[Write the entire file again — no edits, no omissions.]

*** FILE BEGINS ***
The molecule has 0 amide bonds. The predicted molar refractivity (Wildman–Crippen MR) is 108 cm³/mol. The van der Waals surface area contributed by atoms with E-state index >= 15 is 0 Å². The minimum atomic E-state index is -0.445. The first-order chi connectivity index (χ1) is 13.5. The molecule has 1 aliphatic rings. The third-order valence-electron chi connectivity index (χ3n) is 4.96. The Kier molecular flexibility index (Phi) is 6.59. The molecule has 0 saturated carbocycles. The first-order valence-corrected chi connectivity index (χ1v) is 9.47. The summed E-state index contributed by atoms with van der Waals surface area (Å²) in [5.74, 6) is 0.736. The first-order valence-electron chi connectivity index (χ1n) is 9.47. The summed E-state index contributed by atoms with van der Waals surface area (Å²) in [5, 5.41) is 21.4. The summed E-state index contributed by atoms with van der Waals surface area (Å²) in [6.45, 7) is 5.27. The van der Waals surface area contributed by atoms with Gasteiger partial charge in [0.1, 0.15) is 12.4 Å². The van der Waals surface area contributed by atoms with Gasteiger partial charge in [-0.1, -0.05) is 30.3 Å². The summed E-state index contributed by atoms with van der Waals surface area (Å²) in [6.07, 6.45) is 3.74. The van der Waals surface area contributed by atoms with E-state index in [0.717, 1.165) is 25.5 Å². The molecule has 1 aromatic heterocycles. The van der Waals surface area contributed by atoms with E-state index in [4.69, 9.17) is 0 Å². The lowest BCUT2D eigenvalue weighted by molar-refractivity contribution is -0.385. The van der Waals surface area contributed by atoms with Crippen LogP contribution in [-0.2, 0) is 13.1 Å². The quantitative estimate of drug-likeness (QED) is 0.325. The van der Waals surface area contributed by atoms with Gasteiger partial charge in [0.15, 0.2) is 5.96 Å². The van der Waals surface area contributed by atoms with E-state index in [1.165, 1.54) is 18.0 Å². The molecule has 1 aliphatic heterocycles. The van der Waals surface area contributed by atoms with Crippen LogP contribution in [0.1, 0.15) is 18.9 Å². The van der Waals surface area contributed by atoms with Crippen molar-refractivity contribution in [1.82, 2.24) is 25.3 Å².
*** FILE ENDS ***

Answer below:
The molecule has 0 amide bonds. The predicted molar refractivity (Wildman–Crippen MR) is 108 cm³/mol. The van der Waals surface area contributed by atoms with E-state index >= 15 is 0 Å². The minimum atomic E-state index is -0.445. The first-order chi connectivity index (χ1) is 13.5. The molecule has 1 aliphatic rings. The third-order valence-electron chi connectivity index (χ3n) is 4.96. The Kier molecular flexibility index (Phi) is 6.59. The molecule has 0 saturated carbocycles. The first-order valence-corrected chi connectivity index (χ1v) is 9.47. The summed E-state index contributed by atoms with van der Waals surface area (Å²) in [5.74, 6) is 0.736. The first-order valence-electron chi connectivity index (χ1n) is 9.47. The summed E-state index contributed by atoms with van der Waals surface area (Å²) in [5, 5.41) is 21.4. The summed E-state index contributed by atoms with van der Waals surface area (Å²) in [6.45, 7) is 5.27. The van der Waals surface area contributed by atoms with Gasteiger partial charge in [0.1, 0.15) is 12.4 Å². The van der Waals surface area contributed by atoms with Gasteiger partial charge in [-0.1, -0.05) is 30.3 Å². The summed E-state index contributed by atoms with van der Waals surface area (Å²) in [6.07, 6.45) is 3.74. The van der Waals surface area contributed by atoms with E-state index in [0.717, 1.165) is 25.5 Å². The molecule has 1 aromatic heterocycles. The van der Waals surface area contributed by atoms with E-state index in [4.69, 9.17) is 0 Å². The lowest BCUT2D eigenvalue weighted by molar-refractivity contribution is -0.385. The van der Waals surface area contributed by atoms with Crippen LogP contribution in [-0.2, 0) is 13.1 Å². The quantitative estimate of drug-likeness (QED) is 0.325. The van der Waals surface area contributed by atoms with Gasteiger partial charge in [0.15, 0.2) is 5.96 Å². The van der Waals surface area contributed by atoms with E-state index in [1.165, 1.54) is 18.0 Å². The molecule has 1 aliphatic heterocycles. The van der Waals surface area contributed by atoms with Crippen LogP contribution in [0.1, 0.15) is 18.9 Å². The van der Waals surface area contributed by atoms with Crippen molar-refractivity contribution in [1.82, 2.24) is 25.3 Å².